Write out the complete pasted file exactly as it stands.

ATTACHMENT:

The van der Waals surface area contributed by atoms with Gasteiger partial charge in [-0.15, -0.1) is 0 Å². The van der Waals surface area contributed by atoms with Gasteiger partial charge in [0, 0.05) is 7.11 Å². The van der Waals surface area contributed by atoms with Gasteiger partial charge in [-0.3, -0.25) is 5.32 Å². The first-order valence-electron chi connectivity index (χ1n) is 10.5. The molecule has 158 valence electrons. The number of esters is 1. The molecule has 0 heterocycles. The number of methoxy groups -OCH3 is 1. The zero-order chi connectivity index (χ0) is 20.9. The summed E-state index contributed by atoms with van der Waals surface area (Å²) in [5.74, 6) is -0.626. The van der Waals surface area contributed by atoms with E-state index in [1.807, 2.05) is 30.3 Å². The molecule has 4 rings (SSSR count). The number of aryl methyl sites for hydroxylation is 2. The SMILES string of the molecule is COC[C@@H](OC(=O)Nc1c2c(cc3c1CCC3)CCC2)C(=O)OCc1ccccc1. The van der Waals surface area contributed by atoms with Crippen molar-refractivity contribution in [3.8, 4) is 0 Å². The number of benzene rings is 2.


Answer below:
The van der Waals surface area contributed by atoms with Gasteiger partial charge in [-0.15, -0.1) is 0 Å². The van der Waals surface area contributed by atoms with Gasteiger partial charge in [0, 0.05) is 7.11 Å². The van der Waals surface area contributed by atoms with Gasteiger partial charge in [-0.3, -0.25) is 5.32 Å². The first-order valence-electron chi connectivity index (χ1n) is 10.5. The molecule has 158 valence electrons. The number of esters is 1. The molecule has 0 heterocycles. The number of methoxy groups -OCH3 is 1. The zero-order chi connectivity index (χ0) is 20.9. The summed E-state index contributed by atoms with van der Waals surface area (Å²) in [5.74, 6) is -0.626. The van der Waals surface area contributed by atoms with E-state index in [1.807, 2.05) is 30.3 Å². The molecule has 4 rings (SSSR count). The number of aryl methyl sites for hydroxylation is 2. The SMILES string of the molecule is COC[C@@H](OC(=O)Nc1c2c(cc3c1CCC3)CCC2)C(=O)OCc1ccccc1. The van der Waals surface area contributed by atoms with Crippen molar-refractivity contribution in [3.8, 4) is 0 Å². The number of benzene rings is 2.